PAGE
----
A representative with hospitality workers union UNITE HERE Local 11 urged the city to consider adding more affordable housing before they add more hospitality space, saying workers cannot afford to live in Beverly Hills and another hotel will further tip the “job-to-housing imbalance” in the city. Two separate letters that were signed by a total of 39 people were submitted into public comments, echoing the call for affordable housing.

Ostroff gave little weight to these comments as the parcels where the hotel is planned are not fit for residential zoning.

The Commission’s input and public comment will help shape the proposal before it reaches Beverly Hills City Council for final approval. The Commission is expected to make recommendations to the Council regarding the project’s EIR, design and use standards and special events limitations. It will also weigh in on an application to amend the city code to allow the multi-parcel location to be zoned as one multi-use commercial site. The new zoning would change the city code and parcel map to allow the street-level dining and retail that is part of the design proposal.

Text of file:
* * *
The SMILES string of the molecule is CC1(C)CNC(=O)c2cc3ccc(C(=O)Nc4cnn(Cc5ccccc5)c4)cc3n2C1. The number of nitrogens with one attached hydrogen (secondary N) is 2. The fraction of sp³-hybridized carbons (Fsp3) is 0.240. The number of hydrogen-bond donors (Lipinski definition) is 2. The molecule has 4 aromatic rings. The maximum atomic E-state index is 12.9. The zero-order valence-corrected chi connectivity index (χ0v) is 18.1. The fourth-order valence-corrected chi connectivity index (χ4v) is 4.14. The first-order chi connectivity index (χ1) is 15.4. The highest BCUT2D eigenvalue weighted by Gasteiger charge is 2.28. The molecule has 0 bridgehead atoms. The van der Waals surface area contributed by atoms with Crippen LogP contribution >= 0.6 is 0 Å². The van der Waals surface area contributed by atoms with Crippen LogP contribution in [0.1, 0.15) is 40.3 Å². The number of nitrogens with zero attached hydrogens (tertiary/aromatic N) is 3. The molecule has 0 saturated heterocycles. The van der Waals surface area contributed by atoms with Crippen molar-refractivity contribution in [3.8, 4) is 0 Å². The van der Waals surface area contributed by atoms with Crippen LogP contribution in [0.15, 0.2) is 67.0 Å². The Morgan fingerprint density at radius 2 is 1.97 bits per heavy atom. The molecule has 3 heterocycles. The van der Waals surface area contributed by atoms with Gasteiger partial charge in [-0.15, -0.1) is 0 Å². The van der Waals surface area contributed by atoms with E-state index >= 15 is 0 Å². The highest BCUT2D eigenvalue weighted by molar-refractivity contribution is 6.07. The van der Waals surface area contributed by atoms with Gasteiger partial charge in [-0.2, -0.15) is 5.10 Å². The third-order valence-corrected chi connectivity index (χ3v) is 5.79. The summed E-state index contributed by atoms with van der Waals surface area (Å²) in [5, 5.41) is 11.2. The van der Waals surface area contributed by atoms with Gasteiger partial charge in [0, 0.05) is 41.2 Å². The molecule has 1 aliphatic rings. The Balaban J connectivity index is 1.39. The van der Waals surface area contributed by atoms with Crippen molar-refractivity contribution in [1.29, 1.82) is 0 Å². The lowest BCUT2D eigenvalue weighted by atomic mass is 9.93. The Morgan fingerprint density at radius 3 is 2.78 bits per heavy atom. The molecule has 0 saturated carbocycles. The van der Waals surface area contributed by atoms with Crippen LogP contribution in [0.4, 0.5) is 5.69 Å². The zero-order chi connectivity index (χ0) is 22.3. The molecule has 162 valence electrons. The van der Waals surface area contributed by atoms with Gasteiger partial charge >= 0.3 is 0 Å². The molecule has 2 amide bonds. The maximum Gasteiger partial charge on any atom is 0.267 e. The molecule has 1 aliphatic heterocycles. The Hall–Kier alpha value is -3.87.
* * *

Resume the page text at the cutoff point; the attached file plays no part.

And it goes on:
Thus far in the approval process, which has included two hearings before the Planning Commission, public comment continues to be positive overall, with many expecting it to revitalize the north end of Rodeo Drive. This includes Giorgio Armani and other shops who have expressed conditional support for a Cheval Blanc at the location, despite their opposition to some details.

“I think [Cheval Blanc] would do a fabulous job here,” said legacy resident Robbie Anderson whose grandparents founded the Beverly Hills Hotel. “I think Rodeo Drive needs a shot in the arm. You know, all this marching and stuff put a taint on it. This, I believe, would bring us back into the future.”

“I live very close to the project, and I have to tell you that if anyone should be concerned, it could be us that live nearby, and I’m actually looking forward to a project of this level showing up in our community,” said Former Traffic and Parking Commission Chair Nooshin Meshkaty. “I think our merchants will benefit greatly from it. It’s about time for us to have a project that will bring it all together.”